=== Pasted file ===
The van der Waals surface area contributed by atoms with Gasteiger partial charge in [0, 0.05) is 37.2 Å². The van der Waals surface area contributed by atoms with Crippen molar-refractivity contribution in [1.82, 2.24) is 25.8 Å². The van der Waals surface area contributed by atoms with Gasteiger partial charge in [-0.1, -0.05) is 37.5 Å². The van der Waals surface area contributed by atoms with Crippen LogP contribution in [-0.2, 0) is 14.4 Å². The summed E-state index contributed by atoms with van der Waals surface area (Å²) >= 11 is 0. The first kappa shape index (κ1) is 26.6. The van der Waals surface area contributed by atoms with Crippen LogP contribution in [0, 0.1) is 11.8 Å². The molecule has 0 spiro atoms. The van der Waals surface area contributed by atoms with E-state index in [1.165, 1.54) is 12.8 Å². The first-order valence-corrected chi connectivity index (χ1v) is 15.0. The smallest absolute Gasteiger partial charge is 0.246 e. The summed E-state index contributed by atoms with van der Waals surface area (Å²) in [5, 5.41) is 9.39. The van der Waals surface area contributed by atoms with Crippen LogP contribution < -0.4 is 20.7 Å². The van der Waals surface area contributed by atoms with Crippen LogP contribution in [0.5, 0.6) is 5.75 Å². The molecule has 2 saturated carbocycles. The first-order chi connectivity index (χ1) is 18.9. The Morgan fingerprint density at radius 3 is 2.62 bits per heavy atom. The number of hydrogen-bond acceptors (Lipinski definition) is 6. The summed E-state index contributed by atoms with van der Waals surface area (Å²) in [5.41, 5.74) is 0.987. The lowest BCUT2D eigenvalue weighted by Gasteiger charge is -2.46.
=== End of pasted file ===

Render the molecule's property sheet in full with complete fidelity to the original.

The van der Waals surface area contributed by atoms with Gasteiger partial charge in [0, 0.05) is 37.2 Å². The van der Waals surface area contributed by atoms with Crippen molar-refractivity contribution in [1.82, 2.24) is 25.8 Å². The van der Waals surface area contributed by atoms with Gasteiger partial charge in [-0.1, -0.05) is 37.5 Å². The van der Waals surface area contributed by atoms with Crippen LogP contribution in [-0.2, 0) is 14.4 Å². The summed E-state index contributed by atoms with van der Waals surface area (Å²) >= 11 is 0. The first kappa shape index (κ1) is 26.6. The van der Waals surface area contributed by atoms with Crippen LogP contribution in [0, 0.1) is 11.8 Å². The molecule has 0 spiro atoms. The van der Waals surface area contributed by atoms with E-state index in [1.165, 1.54) is 12.8 Å². The first-order valence-corrected chi connectivity index (χ1v) is 15.0. The smallest absolute Gasteiger partial charge is 0.246 e. The summed E-state index contributed by atoms with van der Waals surface area (Å²) in [5, 5.41) is 9.39. The van der Waals surface area contributed by atoms with Crippen LogP contribution < -0.4 is 20.7 Å². The van der Waals surface area contributed by atoms with Crippen LogP contribution in [0.5, 0.6) is 5.75 Å². The molecule has 2 saturated carbocycles. The first-order chi connectivity index (χ1) is 18.9. The Morgan fingerprint density at radius 3 is 2.62 bits per heavy atom. The number of hydrogen-bond acceptors (Lipinski definition) is 6. The summed E-state index contributed by atoms with van der Waals surface area (Å²) in [5.41, 5.74) is 0.987. The lowest BCUT2D eigenvalue weighted by Gasteiger charge is -2.46.